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Kidney Int. 2002 Dec;62(6):2035-42.

Dual effects of Escherichia coli alpha-hemolysin on rat renal proximal tubule cells.

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Department of Woman and Child Health, and Microbiology and Tumor Biology Centre, Karolinska Institutet, Stockholm, Sweden.



alpha-Hemolysin (HlyA) producing Escherichia coli is a common cause of pyelonephritis and subsequent renal scarring. Recent studies have suggested that toxin secreted from HlyA E. coli may not only have a lytic effect, but also may activate a calcium signaling pathway in renal tubule cells. A dose dependent study was performed on the interaction between HlyA E. coli secretions and rat renal proximal tubule (PT) cells with regards to calcium signaling and cell morphology. The site of interaction between HlyA secretion and PT cells was examined by using an antagonist to a common binding motif in bacterial proteins.


Supernatant from an overnight culture of HlyA was freshly prepared for each experiment. Renal PT cells from infant rats were cultured for three days and exposed for 30 minutes to four hours to supernatant or purified HlyA. Effects on cell morphology were studied semiquantitatively with light microscopy. Intracellular calcium was measured ratiometrically in the presence or absence of drugs.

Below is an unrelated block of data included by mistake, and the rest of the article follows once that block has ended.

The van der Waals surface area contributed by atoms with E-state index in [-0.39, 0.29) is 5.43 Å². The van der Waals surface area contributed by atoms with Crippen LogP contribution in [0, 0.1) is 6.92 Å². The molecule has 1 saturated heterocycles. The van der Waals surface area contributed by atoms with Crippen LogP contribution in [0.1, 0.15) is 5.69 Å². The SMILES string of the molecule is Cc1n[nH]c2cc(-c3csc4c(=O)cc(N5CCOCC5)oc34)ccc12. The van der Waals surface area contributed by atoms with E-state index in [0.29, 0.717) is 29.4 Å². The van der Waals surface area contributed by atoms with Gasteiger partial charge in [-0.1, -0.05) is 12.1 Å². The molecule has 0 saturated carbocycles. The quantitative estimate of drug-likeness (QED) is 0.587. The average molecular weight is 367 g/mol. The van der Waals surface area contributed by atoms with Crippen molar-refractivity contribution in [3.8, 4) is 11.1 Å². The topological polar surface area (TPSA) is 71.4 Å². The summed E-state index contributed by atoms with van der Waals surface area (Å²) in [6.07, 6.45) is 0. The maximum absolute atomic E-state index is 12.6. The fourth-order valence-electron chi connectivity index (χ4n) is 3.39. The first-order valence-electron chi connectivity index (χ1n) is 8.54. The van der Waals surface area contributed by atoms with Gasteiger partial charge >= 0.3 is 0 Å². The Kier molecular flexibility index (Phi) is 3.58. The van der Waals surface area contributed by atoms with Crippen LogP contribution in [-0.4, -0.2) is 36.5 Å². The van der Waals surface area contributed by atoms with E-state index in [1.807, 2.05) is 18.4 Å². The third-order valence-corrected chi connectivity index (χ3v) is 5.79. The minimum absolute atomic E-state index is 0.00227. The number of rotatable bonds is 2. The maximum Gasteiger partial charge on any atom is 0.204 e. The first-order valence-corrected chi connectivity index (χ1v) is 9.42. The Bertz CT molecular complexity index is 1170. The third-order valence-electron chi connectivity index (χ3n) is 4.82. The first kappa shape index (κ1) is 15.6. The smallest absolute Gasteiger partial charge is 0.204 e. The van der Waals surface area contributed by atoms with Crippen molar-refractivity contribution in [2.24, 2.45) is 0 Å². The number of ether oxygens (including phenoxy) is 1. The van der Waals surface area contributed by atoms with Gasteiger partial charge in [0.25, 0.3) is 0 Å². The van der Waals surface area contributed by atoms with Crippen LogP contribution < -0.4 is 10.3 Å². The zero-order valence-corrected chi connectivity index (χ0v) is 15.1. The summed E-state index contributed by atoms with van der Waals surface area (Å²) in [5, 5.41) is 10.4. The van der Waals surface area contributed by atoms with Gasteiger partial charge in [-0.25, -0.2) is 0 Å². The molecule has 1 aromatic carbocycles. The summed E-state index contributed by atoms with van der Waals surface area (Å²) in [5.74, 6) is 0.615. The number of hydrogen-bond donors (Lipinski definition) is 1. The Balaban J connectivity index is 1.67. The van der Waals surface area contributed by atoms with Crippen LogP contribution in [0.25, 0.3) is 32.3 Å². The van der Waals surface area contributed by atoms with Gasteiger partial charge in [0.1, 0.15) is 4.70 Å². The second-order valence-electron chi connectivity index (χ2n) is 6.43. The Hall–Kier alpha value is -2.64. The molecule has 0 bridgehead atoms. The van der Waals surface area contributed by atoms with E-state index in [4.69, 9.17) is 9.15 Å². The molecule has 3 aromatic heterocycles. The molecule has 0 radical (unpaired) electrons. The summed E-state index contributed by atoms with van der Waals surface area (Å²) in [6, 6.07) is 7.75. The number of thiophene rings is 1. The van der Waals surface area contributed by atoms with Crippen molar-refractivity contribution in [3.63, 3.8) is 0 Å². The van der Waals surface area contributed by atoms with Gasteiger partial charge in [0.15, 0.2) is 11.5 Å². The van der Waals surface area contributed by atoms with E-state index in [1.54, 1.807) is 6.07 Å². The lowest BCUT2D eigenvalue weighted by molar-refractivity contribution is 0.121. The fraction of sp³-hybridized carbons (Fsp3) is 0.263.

Renal PT cells incubated with low doses of HlyA supernatant responded within five minutes with calcium oscillations. Morphology appeared unchanged after four hours of incubation. In contrast, high doses of HlyA caused a sustained increase in intracellular calcium and majority of cells were lysed within four hours. Calcium oscillations caused by lower doses of HlyA supernatant were highly regular and slow in the 10 to 12 minute range. Oscillations were abolished by 6-cyano-7-nitroquinoxaline-2, 3-dione (CNQX), indicating that HlyA is interacting with a QPB/LAOBP-motif.


HlyA secreted from uropathogenic E. coli exerts a dual action on renal PT cells. Sublytical concentrations induce a response that may serve as a host defense, while high concentrations cause irreversible cell damage. The data emphasize the importance of high diuresis in urinary tract infection.

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